Gutwhale is a single screened action platformer that is all about managing a limited ammo reserve while maintaining the space between enemies. This is a roguelite, since the stages are randomly generated with each attempt, but there is a definitive ending. In fact, the game can be beaten in just over one minute and its brevity is one of its greatest strengths.
To better understand Gutwhale, I recommend checking out my stream embedded below:
Playing as a man venturing deeper within the guts of a whale, each portion of the stage takes place on one screen. Armed with a pistol and a single bullet, the player needs to defeat each enemy on the screen to progress. Once all the enemies are gone, the bottom drops and the player falls deeper, presented with a challenge that grows with each passing screen. The gimmick, however, is the bullet system. After every shot, the player needs to reclaim the bullet to shoot again. This might sound tedious on paper but actually becomes one of the reasons why the gameplay is so addicting. Since you cannot shoot rapid fire, each shot is critical. In fact, missing or not shooting fast enough could be that one mistake that sends you back to the beginning to try again.
Yes, death sends you back to the start like any rogue title but this isn’t a nuisance. If you die, you are only going to lose a minute of progress, maybe two at the most, so restarting isn’t that big of a deal. The combination of enemies, the level design, and the retrieving bullet system is designed in a way that is tough but always fair. Each time I died, yeah, I would curse, but I knew it was always my fault. Wanting to do better, and knowing I could do better, is the driving force and makes the gameplay so compelling. Finishing each stage also gives the player the option to rejuvenate some health, put on a different hat which acts as a creative gameplay modifier, or add an extra bullet to the holster. This decision could easily determine the success of the run and is often a difficult choice.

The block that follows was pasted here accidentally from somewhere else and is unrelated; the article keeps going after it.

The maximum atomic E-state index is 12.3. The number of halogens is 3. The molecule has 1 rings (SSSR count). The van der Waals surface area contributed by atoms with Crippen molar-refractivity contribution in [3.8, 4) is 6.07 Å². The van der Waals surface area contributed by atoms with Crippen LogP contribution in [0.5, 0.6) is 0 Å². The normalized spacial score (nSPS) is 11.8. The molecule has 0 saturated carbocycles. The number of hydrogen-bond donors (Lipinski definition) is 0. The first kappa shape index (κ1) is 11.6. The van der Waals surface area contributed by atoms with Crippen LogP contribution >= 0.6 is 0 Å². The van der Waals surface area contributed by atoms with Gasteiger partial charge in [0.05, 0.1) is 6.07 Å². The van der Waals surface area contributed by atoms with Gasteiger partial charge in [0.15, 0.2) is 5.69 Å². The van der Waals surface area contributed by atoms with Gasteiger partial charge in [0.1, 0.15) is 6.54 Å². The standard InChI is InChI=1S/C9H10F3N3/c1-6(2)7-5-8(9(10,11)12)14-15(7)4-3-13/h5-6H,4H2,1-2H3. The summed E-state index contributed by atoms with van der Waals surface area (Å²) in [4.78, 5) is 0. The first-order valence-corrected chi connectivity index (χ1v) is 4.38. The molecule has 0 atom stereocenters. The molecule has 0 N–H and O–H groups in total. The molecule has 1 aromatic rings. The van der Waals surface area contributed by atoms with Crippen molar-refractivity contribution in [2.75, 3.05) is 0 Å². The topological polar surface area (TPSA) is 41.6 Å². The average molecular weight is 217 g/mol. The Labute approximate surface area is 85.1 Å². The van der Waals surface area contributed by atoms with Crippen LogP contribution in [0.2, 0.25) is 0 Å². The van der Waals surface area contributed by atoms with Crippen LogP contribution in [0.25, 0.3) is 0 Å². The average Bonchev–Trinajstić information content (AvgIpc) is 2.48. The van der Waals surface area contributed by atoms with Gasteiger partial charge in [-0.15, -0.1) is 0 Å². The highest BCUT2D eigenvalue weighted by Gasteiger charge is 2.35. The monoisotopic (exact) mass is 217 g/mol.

The 2D pixel art is also well done and the few musical tunes compliment the gameplay quite well. Without spoiling too much, the player can active a secret ending after the game has been completed one time. How the player goes about this is rather creative and breaks the fourth wall which is pretty cool and took me some time to figure it out. Also, I was able to snag that Platinum Trophy without too much hassle so Trophy (or Achievement) hunters should take note.
My biggest complaint, although somewhat minor, comes from the controls. The player has the capability to jump then shoot downward when in the air. However, shooting down takes time and doesn’t feel intuitive. I also wish I could shoot upward, like in Contra or Metal Slug, but there is no option for this. An upward shot would actually break the game as it is designed so it is excusable but feels like a strange omission for a run-and-gun action platformer.
Gutwhale is one of those sleeper hit games that hits all the right notes. It only costs a few bucks, has addictive gameplay, thoughtful design, great in short bursts, and an easy way to earn some Trophies. This also proves the point that short games can be just as enchanting as bigger budget titles.
Also available on Switch, Xbox One, and PC.
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By: Zachary Gasiorowski, Editor in Chief myGamer.com
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